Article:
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Time-Management Tips for Teen

Education Expert Advice from Peggy Gisler, Ed.S. and Marge Eberts, Ed.S.

Q: I'm trying to find ways to help my 16-year-old daughter manage her time more wisely. Lately, she seems to be burning the candle at both ends between school, a part-time job, softball, and other activities. Any tips you could provide would be helpful.

A: Do you remember when you were 16? Most teenagers are very busy people. Your daughter probably doesn't have too many activities if her grades are satisfactory and her health is good. The more successful she is in handling her time in high school, the more ready she will be for managing her life after graduation. Many of the problems students have in college are really time-management problems.

Time is one of everyone's most important resources. The first step in managing time is to find out where time is being spent. Have your daughter fill in an hourly time chart for a week so she can see at a glance where all her hours are going. She will be able to determine if she needs to cut back on an activity or may find out that she is spending too much time on the telephone, watching television, or listening to the radio. Your daughter may be surprised to discover how she is spending her time.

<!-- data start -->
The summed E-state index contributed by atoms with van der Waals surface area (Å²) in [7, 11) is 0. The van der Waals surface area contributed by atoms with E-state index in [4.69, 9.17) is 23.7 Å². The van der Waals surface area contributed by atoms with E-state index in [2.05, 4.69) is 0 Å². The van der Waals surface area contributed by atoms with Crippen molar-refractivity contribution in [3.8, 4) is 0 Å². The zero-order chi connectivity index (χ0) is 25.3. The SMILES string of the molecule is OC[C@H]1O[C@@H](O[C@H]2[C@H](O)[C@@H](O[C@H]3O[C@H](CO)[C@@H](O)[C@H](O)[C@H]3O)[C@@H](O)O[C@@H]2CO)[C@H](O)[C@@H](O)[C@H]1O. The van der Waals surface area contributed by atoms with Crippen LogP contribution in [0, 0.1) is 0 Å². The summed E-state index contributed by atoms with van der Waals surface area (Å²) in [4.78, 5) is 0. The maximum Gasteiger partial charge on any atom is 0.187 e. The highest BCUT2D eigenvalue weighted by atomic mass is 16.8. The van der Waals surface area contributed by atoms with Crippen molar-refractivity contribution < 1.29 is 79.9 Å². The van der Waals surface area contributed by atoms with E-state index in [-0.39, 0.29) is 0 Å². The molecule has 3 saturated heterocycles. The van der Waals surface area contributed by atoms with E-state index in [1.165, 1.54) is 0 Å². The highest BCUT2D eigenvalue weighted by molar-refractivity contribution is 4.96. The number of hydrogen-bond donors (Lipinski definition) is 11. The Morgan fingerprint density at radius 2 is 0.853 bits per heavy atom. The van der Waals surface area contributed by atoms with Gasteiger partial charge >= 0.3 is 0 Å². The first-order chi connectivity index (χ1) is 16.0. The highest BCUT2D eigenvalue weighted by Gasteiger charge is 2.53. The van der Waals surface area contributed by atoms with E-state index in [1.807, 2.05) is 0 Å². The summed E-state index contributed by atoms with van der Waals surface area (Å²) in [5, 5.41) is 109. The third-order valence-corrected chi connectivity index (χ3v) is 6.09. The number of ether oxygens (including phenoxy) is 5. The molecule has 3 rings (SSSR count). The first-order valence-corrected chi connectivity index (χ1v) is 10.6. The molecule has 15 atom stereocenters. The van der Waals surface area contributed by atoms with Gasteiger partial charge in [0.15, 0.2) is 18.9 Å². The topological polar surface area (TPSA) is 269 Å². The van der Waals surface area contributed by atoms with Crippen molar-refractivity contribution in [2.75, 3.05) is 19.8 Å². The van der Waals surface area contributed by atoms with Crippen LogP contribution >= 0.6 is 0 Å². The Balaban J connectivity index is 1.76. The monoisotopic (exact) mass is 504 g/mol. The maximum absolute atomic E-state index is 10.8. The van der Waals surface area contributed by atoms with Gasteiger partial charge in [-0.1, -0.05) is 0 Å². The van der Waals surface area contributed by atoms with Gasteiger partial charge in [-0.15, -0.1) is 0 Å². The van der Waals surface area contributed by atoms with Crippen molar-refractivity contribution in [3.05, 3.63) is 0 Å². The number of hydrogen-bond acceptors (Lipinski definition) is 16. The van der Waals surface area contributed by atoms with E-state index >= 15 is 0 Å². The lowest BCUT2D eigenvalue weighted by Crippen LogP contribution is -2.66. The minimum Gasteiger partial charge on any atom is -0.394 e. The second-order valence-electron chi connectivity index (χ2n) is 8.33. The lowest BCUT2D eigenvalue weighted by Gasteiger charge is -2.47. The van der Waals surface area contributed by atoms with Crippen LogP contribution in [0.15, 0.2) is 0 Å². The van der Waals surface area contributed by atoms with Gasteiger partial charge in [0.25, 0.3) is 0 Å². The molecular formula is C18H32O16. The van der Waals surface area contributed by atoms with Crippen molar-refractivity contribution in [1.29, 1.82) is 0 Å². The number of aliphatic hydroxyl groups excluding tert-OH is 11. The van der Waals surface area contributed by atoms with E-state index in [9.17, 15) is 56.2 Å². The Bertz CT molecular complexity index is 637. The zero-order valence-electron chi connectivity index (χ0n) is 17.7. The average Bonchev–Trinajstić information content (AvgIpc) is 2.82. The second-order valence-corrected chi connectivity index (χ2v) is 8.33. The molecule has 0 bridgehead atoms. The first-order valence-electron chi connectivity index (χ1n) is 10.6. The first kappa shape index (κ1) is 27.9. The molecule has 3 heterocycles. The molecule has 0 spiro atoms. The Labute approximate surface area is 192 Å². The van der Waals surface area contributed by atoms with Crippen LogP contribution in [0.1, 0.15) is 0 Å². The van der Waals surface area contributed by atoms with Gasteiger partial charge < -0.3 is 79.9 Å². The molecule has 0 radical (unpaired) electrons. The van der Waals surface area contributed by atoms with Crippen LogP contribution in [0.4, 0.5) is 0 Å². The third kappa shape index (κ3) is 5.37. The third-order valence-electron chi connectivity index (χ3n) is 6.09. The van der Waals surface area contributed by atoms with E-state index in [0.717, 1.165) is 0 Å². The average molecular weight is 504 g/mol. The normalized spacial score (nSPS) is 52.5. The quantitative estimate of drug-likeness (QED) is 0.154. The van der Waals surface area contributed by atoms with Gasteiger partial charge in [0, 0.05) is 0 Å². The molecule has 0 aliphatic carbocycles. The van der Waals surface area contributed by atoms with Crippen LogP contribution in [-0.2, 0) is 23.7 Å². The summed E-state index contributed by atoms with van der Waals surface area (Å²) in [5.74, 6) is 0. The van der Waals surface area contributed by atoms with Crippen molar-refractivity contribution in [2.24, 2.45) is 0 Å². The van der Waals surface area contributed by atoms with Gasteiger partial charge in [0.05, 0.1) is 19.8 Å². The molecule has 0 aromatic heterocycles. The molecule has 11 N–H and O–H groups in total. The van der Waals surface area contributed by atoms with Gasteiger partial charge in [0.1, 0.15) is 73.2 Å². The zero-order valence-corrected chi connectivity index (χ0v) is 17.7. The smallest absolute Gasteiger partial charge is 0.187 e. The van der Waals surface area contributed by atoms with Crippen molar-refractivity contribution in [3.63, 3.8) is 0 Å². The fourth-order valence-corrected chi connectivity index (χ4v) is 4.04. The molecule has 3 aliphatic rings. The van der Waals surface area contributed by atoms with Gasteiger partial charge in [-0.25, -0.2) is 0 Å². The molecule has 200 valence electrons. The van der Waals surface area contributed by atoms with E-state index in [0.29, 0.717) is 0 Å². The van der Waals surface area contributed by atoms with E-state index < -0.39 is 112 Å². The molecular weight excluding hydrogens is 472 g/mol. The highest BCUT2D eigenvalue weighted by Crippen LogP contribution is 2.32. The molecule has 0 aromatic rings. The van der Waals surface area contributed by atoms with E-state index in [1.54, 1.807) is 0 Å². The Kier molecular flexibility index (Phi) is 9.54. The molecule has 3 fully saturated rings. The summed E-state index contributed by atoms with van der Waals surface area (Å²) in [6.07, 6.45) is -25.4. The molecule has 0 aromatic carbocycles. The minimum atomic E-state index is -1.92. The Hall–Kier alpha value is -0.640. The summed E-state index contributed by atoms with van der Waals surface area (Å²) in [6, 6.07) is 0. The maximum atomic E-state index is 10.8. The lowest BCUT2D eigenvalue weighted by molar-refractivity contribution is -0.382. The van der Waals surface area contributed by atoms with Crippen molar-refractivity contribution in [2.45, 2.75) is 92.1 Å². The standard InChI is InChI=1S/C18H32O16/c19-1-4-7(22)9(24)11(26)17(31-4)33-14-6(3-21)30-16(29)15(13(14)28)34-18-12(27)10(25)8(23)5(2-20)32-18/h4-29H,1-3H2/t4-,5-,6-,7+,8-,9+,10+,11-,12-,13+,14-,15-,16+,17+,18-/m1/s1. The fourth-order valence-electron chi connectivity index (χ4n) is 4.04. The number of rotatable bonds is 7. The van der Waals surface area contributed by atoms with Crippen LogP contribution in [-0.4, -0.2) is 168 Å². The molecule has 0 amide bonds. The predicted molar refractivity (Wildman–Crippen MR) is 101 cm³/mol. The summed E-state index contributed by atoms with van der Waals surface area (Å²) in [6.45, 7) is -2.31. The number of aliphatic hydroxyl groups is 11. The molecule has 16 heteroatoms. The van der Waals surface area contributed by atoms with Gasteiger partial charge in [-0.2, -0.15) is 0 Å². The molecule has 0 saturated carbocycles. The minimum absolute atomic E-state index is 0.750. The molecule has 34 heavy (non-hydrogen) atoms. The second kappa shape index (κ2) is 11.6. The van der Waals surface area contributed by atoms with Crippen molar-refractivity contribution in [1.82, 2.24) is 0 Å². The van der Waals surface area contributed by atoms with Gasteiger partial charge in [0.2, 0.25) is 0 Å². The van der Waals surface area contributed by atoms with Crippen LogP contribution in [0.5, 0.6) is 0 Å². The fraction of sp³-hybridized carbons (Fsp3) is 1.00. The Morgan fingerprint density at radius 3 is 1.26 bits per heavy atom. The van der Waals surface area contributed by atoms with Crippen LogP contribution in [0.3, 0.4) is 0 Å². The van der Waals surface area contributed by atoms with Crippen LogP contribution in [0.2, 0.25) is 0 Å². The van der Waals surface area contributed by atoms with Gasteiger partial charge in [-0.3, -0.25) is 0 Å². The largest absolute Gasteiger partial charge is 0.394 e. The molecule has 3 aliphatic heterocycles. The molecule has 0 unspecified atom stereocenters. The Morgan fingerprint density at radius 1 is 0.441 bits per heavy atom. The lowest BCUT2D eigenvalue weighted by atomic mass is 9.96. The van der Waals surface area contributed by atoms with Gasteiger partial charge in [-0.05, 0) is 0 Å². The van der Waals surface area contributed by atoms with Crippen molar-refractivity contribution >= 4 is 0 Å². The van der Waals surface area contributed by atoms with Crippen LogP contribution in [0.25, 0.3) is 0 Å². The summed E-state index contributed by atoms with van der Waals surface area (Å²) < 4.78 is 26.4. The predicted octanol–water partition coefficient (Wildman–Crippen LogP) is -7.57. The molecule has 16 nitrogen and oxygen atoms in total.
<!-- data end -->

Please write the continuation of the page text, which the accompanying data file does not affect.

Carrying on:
Once your daughter knows where her time is going, she is ready to set up a schedule. However, before she does this, she must set priorities determining exactly which activities are most important.

Some students like to plan their time by setting up definite activities for every hour. Others like to use a to-do list that prioritizes which activities to do first each day. For others, the best time-management tool is planning how many hours to spend on major activities each day. Have your daughter try the time-management plan that she believes will work best for her. If it isn't effective, she can try another plan instead.

More on: Expert Advice

Peggy Gisler and Marge Eberts are experienced teachers who have more than 60 educational publications to their credit. They began writing books together in 1979. Careers for Bookworms was a Book-of-the-Month Club paperback selection, and Pancakes, Crackers, and Pizza received recognition from the Children's Reading Roundtable. Gisler and Eberts taught in classrooms from kindergarten through graduate school. Both have been supervisors at the Butler University Reading Center.


Please note: This "Expert Advice" area of FamilyEducation.com should be used for general information purposes only. Advice given here is not intended to provide a basis for action in particular circumstances without consideration by a competent professional. Before using this Expert Advice area, please review our General and Medical Disclaimers.

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